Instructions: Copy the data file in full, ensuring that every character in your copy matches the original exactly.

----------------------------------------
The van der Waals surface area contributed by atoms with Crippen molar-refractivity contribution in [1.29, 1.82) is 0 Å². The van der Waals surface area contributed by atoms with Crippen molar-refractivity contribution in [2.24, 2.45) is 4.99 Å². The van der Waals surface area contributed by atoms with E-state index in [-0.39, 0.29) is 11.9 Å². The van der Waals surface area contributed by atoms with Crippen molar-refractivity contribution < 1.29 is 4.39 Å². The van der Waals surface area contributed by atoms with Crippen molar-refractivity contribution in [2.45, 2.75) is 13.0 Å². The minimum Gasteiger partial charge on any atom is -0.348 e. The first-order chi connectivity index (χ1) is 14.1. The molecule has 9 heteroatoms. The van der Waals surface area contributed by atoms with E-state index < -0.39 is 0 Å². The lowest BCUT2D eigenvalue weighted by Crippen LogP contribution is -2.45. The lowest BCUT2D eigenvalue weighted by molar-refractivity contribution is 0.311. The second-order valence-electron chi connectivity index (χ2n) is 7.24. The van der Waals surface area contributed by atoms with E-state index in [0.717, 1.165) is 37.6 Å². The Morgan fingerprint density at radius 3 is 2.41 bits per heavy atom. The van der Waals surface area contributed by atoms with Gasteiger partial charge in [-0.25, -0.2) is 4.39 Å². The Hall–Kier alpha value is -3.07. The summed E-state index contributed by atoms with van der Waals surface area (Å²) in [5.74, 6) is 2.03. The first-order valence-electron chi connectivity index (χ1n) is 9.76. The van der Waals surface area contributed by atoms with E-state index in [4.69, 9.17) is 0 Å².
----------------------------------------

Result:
The van der Waals surface area contributed by atoms with Crippen molar-refractivity contribution in [1.29, 1.82) is 0 Å². The van der Waals surface area contributed by atoms with Crippen molar-refractivity contribution in [2.24, 2.45) is 4.99 Å². The van der Waals surface area contributed by atoms with E-state index in [-0.39, 0.29) is 11.9 Å². The van der Waals surface area contributed by atoms with Crippen molar-refractivity contribution < 1.29 is 4.39 Å². The van der Waals surface area contributed by atoms with Crippen molar-refractivity contribution in [2.45, 2.75) is 13.0 Å². The minimum Gasteiger partial charge on any atom is -0.348 e. The first-order chi connectivity index (χ1) is 14.1. The molecule has 9 heteroatoms. The van der Waals surface area contributed by atoms with E-state index < -0.39 is 0 Å². The lowest BCUT2D eigenvalue weighted by Crippen LogP contribution is -2.45. The lowest BCUT2D eigenvalue weighted by molar-refractivity contribution is 0.311. The second-order valence-electron chi connectivity index (χ2n) is 7.24. The van der Waals surface area contributed by atoms with E-state index in [0.717, 1.165) is 37.6 Å². The Morgan fingerprint density at radius 3 is 2.41 bits per heavy atom. The van der Waals surface area contributed by atoms with Gasteiger partial charge in [-0.25, -0.2) is 4.39 Å². The Hall–Kier alpha value is -3.07. The summed E-state index contributed by atoms with van der Waals surface area (Å²) in [5.74, 6) is 2.03. The first-order valence-electron chi connectivity index (χ1n) is 9.76. The van der Waals surface area contributed by atoms with E-state index in [4.69, 9.17) is 0 Å².